Late-Night Comedians Shred the GOP's 2 AM Tax Bill
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Stephen Colbert explains how trickle-down economics (doesn't) work, Seth Meyers points out nothing good happens at 2 a.m. on a Saturday.

Late-night hosts took a look at the tax bill passed through the Senate in the middle of the night over the weekend, which is something they pointed out even the Senators who voted on the bill weren't able to do.

The GOP tax bill was passed at 2 a.m. on Saturday morning by a vote of 51-49, immediately stirring controversy for its tax cuts on the richest Americans, tax increases on lower-earning citizens, and dramatic increase in the nation's debt.

It was a busy weekend in the political world, but it was no surprise that Seth Meyers, Jimmy Fallon, Trevor Noah, and Stephen Colbert took a few moments each on their show to try and break down this tax bill, decipher the scribbled notes in the margins of it and see what it actually says.

They weren't impressed.

'Late Night with Seth Meyers'

Seth Meyers considered the timing of the tax bill's passage, coming in at 2 a.m. Saturday morning, and decided this was quite telling as to how the bill would serve the people. "Try to remember the last time anything good happened to you at 2 a.m. on a Saturday," he said.

"2 a.m. on Saturday is when your drunk friend gets in the back of a police car because he thought it was an Uber and then barfs on himself," Meyers went on. "2 a.m. is when your friend who's into coke says I'm gonna get some more coke."

He did manage to squeeze in another quick joke at the president's expense, before moving onto other things.

"Senate Democrats on Friday criticized Republicans for making last-minute hand-written changes to the tax reform bill hours before there was a vote on it. I can't even read this, said Trump about a different thing," Meyers said as a picture of Donald Trump holding the book "Green Eggs and Ham" appeared behind him.

'The Tonight Show Starring Jimmy Fallon'

It took Jimmy Fallon a little longer to get up to speed on the late-breaking news over the weekend. "I tried to follow it on the news, but all the anchors had been fired for sexual harassment," he admitted. "I don't know what's going on."

He also addressed the timing of the bill's passage, imagining the Republican party saying, "We realize doing this in the dead of night makes us look sneaky, corrupt and dishonest. Anyway, have a great weekend."

To help understand some of the hand-written notes Republicans had put on the bill before voting on it, Fallon invited fictional GOP Senator Cory Garnder onto the show to clarify things. According to the parody of a Republican politician, it was quite simple. "It will lower taxes for agropolentelredudicraticvorpulations," he explained calmly. It allows deductions for computer agitated corgi puzzles."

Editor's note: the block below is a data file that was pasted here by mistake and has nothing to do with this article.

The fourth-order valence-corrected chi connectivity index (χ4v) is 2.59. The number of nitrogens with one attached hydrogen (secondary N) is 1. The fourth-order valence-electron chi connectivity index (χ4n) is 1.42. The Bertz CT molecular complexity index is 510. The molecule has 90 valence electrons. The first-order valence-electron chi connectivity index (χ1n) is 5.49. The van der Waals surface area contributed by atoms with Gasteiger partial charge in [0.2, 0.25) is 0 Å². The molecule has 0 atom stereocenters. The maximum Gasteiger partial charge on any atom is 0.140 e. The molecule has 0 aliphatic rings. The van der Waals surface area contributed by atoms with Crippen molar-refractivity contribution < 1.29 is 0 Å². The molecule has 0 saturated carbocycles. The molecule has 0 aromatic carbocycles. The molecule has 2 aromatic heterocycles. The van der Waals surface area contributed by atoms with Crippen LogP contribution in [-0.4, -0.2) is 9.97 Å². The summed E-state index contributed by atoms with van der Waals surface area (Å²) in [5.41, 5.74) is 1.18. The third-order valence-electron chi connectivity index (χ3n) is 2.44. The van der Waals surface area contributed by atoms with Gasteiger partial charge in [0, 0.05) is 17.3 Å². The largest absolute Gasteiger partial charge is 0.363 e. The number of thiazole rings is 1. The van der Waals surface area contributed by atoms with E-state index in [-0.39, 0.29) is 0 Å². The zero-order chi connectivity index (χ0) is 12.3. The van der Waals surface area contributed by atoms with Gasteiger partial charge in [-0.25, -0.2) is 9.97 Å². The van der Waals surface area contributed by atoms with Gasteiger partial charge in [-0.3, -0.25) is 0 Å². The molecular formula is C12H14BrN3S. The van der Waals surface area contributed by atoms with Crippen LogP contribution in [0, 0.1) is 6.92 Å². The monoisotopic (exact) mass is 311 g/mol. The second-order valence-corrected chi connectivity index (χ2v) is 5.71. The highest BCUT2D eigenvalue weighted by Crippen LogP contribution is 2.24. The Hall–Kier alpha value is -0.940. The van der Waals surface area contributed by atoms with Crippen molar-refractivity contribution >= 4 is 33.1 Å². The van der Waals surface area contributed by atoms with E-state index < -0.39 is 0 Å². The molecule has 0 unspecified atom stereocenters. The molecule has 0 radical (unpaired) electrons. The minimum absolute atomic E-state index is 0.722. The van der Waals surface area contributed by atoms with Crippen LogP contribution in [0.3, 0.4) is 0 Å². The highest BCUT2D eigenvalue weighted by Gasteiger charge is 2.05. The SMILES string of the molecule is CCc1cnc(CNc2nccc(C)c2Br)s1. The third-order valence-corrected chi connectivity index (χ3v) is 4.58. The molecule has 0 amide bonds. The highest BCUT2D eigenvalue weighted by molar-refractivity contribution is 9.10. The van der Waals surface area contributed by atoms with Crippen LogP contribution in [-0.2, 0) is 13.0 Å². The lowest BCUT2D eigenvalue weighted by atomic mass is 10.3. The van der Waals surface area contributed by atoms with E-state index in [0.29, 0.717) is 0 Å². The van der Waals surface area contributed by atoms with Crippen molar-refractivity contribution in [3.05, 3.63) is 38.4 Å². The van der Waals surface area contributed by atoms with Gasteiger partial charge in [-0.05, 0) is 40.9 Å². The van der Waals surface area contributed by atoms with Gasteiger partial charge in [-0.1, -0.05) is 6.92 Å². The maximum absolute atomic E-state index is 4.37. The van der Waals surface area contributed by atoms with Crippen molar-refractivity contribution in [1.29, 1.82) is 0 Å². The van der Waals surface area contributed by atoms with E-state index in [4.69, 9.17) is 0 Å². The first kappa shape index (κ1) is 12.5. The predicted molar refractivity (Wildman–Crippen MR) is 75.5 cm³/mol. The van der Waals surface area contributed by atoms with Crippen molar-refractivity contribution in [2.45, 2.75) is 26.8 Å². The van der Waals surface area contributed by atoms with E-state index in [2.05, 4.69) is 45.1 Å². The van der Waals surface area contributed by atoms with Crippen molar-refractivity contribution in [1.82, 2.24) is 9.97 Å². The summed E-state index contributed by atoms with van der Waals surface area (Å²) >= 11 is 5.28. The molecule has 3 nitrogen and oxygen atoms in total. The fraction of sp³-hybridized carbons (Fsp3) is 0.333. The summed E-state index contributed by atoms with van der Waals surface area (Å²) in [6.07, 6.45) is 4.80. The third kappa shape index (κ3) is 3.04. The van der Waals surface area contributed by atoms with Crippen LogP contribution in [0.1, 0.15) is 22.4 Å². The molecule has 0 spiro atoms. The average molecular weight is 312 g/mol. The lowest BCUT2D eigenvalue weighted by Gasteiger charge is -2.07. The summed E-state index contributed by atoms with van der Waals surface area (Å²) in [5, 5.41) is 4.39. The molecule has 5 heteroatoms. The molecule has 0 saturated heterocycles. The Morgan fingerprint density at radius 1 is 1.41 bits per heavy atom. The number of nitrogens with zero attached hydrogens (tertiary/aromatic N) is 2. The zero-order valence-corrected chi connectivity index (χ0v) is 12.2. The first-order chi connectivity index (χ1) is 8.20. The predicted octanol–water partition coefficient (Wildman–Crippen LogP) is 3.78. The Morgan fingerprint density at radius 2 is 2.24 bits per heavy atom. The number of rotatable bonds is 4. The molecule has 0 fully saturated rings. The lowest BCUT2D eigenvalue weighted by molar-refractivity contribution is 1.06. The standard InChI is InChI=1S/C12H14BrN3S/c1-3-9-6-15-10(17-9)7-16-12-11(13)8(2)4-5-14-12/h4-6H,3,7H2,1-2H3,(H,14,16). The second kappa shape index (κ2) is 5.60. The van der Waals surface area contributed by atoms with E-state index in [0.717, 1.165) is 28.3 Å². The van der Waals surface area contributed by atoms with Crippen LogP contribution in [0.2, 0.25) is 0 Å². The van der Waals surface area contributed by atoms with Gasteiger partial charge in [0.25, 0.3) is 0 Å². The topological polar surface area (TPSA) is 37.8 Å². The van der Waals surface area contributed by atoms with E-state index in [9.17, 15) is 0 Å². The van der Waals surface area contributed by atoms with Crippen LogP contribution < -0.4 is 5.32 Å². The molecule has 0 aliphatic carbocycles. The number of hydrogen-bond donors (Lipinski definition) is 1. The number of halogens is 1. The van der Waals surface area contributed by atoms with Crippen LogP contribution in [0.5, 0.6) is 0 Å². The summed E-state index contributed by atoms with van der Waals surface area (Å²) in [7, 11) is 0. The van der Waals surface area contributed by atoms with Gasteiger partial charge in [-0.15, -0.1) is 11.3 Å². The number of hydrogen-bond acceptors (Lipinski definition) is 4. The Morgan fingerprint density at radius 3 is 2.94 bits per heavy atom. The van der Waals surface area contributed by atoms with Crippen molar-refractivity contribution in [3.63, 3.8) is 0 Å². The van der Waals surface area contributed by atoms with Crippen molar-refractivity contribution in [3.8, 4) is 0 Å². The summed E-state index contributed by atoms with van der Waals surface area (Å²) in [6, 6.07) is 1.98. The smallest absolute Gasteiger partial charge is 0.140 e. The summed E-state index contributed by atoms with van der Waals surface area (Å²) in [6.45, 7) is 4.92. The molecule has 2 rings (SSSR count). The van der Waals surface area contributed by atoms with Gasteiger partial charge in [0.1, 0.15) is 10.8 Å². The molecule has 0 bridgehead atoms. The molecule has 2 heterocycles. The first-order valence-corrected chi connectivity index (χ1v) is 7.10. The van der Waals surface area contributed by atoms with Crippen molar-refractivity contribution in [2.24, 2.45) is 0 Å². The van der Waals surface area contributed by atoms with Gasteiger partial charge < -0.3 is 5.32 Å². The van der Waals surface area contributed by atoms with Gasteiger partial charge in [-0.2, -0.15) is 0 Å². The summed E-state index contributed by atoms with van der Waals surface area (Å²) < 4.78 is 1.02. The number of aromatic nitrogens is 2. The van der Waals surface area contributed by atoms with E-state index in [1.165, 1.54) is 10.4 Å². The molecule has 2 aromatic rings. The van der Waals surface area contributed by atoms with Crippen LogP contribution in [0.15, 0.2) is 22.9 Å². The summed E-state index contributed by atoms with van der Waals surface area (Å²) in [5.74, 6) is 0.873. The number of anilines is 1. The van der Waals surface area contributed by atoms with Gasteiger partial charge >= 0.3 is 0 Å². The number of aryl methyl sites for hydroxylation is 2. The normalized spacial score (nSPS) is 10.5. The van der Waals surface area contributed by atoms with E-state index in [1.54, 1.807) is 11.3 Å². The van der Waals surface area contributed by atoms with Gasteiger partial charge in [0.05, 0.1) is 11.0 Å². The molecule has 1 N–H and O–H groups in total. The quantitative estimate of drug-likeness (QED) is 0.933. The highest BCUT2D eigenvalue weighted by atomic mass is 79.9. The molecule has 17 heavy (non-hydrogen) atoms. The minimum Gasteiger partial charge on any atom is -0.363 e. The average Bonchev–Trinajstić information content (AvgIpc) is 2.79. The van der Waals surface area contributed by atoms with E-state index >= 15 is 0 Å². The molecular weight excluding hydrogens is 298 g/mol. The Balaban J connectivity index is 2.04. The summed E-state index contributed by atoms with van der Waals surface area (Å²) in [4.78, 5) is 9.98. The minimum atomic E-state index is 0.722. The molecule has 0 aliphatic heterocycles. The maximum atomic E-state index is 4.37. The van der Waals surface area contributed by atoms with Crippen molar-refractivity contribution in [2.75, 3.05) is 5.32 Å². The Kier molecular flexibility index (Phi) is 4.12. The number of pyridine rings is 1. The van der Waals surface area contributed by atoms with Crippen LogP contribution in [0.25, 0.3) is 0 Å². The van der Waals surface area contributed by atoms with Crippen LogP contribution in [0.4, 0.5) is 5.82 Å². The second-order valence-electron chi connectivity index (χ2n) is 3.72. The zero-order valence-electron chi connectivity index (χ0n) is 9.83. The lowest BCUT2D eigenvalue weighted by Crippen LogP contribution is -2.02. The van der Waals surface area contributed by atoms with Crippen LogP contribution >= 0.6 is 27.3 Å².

"I'm starting to suspect that you have no clue what the very bill you just signed actually says," Fallon determined.

'Late Show with Stephen Colbert'

Over on "Late Show," Stephen Colbert dug into the meat of the bill -- something Democratic Senators pointed out they didn't really have time to do. "It's called the Tax Cuts and Jobs Act, shortened from the name The Billionaire Stroke-Job Act," he joked, going on to add. "When they said this tax cut would help millions of people, they meant people with millions."

Not to fear, though, the bill hasn't forgotten the middle class. "The Republicans say the bill will lead to a "middle-class miracle," and they're right, because it will be a miracle if we still have a middle class," Colbert explained.

It'll do so through the Reagan-era concept of trickle-down economics.

"If you're not familiar with how trickle-down economics works, that's 'cause it doesn't. Never has," Colbert said, adding that "the bill is unpopular with one segment of the population: people."

'The Daily Show with Trevor Noah'

Trevor Noah was impressed that the Senate passed the bill so quickly in the middle of the night.

"Now that they've finally passed the bill, they might find some down time to read it," he said before beginning to break it down with real numbers revealing how the bill would benefit the rich and increase the tax burden on the middle class and the poor.

"People who decided to be rich instead of poor, good call," he said. "This is gonna be great for you. It's a good choice. More people should make it."

In conclusion, he applauded the Republicans for achieving something with their bill, complete with incomprehensible scribbled notes. "Republicans will finally achieve their two big dreams," he said. "Helping the nation's neediest millionaires and, of course, getting all Americans the 'atterizherbazher' they all deserve."

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